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Trace and speciation analysis of food and diet supplements

HomeResearchGoalsTrace and speciation analysis of food and diet supplements

Determination of microelements in food products

Selenium has been shown to be essential for life and to be toxic at levels little above dose required for health. Dietary level of the desired amount of Se is in the narrow range: consumption of food containing less than 0.1 mg/kg of this element will result in its deficiency, whereas more than 1 mg/kg will led to toxic manifestation. Selenium is a necessary element forming active centres in selenoenzymes by covalent carbon-selenium bounds. The complexity of selenium speciation in living organisms results in different biological availability. Inorganic selenium salts, selenoamino acids and various organoselenium compounds prove powerful cancer chemo-preventive effect. The presence of selenium in supplemented food requires special analytical care in order to control its content in food in inorganic and organic forms to avoid its deficiency or excess in human diet. Little information is still available on the identity of the signals measured for selenium in organic form due to the insufficient sensitivity and selectivity of instrumental methods. The problem can be overcome by preconcentration and purification of selenium species isolated from matrix before the analysis.

For selenium speciation analysis in wheat flour, yeast and eggs, the hyphenation of chromatographic separation with element-specific detection is used. Anion exchange and size exclusion chromatography coupled to ICP MS allows to detect inorganic selenium species and selenomethionine at ppt level.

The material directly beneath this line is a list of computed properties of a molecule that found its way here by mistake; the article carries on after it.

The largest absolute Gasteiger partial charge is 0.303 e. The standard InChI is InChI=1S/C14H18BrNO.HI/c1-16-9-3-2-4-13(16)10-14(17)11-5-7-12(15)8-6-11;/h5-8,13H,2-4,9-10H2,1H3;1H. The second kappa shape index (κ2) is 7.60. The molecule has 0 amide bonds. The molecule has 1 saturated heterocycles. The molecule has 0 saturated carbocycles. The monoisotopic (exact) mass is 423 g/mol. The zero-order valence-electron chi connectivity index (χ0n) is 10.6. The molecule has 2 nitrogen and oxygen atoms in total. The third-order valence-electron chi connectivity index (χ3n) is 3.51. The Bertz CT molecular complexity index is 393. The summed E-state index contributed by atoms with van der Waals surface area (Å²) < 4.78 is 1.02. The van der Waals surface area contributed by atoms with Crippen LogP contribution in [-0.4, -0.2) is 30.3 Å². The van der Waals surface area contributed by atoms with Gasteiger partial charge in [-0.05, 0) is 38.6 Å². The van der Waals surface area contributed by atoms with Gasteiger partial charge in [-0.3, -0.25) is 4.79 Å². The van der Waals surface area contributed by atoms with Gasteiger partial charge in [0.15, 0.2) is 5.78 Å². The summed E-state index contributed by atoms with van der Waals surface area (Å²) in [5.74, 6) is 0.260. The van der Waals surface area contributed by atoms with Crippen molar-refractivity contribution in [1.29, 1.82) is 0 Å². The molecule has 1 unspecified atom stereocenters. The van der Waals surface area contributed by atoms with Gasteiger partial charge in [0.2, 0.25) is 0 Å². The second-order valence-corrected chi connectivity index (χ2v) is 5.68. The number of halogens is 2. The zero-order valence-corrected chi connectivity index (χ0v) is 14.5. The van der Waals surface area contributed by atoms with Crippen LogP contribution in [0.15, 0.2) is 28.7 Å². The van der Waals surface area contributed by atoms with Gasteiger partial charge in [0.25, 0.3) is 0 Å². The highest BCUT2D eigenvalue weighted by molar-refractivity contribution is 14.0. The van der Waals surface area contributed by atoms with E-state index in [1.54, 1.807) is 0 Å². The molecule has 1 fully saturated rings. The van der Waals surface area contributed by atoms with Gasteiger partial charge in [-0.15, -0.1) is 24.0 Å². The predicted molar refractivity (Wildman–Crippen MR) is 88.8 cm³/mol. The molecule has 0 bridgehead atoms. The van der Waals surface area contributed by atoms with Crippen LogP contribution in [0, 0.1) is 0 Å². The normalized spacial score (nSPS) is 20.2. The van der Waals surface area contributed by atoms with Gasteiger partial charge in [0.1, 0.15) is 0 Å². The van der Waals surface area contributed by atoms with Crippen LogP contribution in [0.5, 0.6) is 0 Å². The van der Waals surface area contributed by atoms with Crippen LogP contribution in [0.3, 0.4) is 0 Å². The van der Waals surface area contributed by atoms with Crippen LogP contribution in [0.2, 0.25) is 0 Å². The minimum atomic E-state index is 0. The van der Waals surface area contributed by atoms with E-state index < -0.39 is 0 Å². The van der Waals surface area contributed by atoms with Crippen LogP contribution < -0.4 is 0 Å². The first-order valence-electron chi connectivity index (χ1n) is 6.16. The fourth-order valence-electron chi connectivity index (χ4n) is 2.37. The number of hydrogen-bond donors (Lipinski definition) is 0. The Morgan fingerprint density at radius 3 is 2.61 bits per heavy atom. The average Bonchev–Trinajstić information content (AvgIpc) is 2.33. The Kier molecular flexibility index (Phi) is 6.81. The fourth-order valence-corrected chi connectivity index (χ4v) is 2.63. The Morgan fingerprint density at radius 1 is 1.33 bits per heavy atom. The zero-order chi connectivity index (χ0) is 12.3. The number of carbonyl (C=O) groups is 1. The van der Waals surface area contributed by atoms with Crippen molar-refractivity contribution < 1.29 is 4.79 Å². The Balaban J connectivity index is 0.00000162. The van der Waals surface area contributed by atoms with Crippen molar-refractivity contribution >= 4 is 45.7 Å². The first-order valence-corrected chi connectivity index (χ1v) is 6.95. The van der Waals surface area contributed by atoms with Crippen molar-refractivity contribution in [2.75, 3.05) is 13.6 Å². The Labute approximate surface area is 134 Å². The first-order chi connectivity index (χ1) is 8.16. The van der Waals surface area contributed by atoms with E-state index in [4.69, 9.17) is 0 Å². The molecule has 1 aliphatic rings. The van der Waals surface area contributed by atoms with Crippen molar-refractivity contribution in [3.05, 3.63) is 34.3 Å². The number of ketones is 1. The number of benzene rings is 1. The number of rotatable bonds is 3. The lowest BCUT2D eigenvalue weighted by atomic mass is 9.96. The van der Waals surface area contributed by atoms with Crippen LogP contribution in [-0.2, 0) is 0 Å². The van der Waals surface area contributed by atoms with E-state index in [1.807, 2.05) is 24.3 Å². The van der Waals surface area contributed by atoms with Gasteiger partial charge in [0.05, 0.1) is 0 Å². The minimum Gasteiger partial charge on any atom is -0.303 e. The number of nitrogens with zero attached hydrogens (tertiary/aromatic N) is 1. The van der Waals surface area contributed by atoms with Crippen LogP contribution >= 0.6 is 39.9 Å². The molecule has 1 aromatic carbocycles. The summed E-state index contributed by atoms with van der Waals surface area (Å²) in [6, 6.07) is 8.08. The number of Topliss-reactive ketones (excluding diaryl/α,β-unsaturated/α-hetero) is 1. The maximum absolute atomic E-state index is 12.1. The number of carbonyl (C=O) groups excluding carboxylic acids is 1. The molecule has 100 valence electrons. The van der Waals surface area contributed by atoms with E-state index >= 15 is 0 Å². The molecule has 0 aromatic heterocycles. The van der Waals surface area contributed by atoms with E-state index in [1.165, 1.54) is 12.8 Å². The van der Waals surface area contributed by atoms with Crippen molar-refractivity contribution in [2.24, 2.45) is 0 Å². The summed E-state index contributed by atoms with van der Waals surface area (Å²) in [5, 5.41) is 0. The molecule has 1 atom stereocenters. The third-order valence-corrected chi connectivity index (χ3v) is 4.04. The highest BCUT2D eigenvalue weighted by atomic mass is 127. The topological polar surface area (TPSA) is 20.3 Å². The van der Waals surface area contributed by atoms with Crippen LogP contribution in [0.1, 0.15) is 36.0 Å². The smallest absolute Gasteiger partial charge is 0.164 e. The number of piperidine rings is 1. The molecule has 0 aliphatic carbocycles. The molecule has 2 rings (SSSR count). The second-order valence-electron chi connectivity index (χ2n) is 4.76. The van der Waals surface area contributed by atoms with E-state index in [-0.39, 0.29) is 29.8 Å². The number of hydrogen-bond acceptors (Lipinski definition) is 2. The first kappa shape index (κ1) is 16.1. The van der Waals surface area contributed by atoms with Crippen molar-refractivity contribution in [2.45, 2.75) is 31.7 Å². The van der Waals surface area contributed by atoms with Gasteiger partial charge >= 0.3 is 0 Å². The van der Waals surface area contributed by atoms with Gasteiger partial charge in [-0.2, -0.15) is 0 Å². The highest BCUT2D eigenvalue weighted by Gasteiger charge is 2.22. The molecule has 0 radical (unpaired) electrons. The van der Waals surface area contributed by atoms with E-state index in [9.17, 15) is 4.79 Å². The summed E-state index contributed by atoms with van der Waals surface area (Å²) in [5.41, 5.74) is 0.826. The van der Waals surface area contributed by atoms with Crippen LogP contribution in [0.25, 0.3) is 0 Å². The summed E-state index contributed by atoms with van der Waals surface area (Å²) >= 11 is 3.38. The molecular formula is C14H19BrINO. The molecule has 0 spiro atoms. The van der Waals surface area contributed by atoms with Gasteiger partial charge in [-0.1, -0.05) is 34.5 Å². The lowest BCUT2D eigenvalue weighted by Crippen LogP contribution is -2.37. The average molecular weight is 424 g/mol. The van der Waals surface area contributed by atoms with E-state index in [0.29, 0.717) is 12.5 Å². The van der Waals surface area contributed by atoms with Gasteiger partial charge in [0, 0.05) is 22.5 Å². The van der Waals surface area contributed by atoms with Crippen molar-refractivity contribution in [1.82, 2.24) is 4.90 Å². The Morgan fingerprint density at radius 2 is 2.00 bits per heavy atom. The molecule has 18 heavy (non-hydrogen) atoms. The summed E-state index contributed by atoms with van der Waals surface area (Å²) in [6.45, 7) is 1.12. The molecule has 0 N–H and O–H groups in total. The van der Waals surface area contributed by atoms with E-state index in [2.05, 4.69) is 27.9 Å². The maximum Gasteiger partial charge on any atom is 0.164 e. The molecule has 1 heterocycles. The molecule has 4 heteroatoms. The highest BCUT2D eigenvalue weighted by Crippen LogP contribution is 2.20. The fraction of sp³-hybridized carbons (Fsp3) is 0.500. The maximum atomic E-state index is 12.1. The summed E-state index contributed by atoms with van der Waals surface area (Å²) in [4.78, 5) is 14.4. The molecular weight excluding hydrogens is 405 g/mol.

Preparative size exclusion chromatography is applied for isolation of low molecular compounds and proteins. Purified selenium species are analysed by electrospray MS and structures of isolated compounds are studied following selenium isotopic profile. The isolated fraction containing selenoproteins and Se-containing proteins is treated with trypsin and the product of enzymatic digestion is analyzed by RPLC – ESI MS(/MS). Amino acid sequence of tryptic peptides is reconstructed and compared with proteins sequences in databases.

Determination of arsenic species in drinking water

Arsenic can be present in drinking water at least in two different forms: As(III) and As(V). Removal of the excess of highly toxic arsenic(III) is by process of aeration-deironing; during this procedure arsenic is sorbed on the precipitating iron(III) hydroxide. This treatment ensures final concentration of the element in water at the level of 10 ng ml-1.

For arsenic speciation analysis in drinking water, hyphenation of chromatographic separation with element-specific detection is used. The anion exchange chromatography coupled to ICP MS allows to detect inorganic arsenic species at ppt level. The obtained results are verified by determination of total arsenic content in examined products.

Determination of biologically active organic compounds in herbs

The large group of plant polyphenols attracts major interest because of the potential anti-ageing properties presumably based on their functions as natural antioxidants. Flavonoids as a part of them are of particular interest because of their high prevalence in everyday life in fruits, vegetables, spices and herbal remedies. These group of phenolic compounds influence favourably numerous biochemical systems in human organism due to their antioxidant and chelating abilities. They are involved in photosynthesis and cellular energy transfer processes and may serve as precursors of toxic substances. Some flavonoids are known to have pharmacological anti-allergic, anti-inflammatory and anti-viral activity. Flavonoid intake was inversely related to mortality from coronary heart disease among middle-aged people because this group of compounds increase the level of high density lipoprotein cholesterol and inhibit oxidation of low density lipoprotein cholesterol. Flavonoids also suppress cancer cell growth and because of these anti-carcinogenic effects there are the subject of numerous investigations.

The number of flavonoids in plants is large and complex by the occurrence mostly in O-glycosidic forms with a number of sugars such as glucose, galactose, rhamnose, arabidose and rutinose. Glycosilation increase the polarity of the flavonoids and thereby water solubility which is necessary for storage in plant cell vacuoles and optimum intake by human being. In this respect it is speculated that the groups (catechins, anthocyanins, flavones, flavonols, flavanones etc.) differ in their properties depend on number and position of hydroxyl groups and sugar substitutions.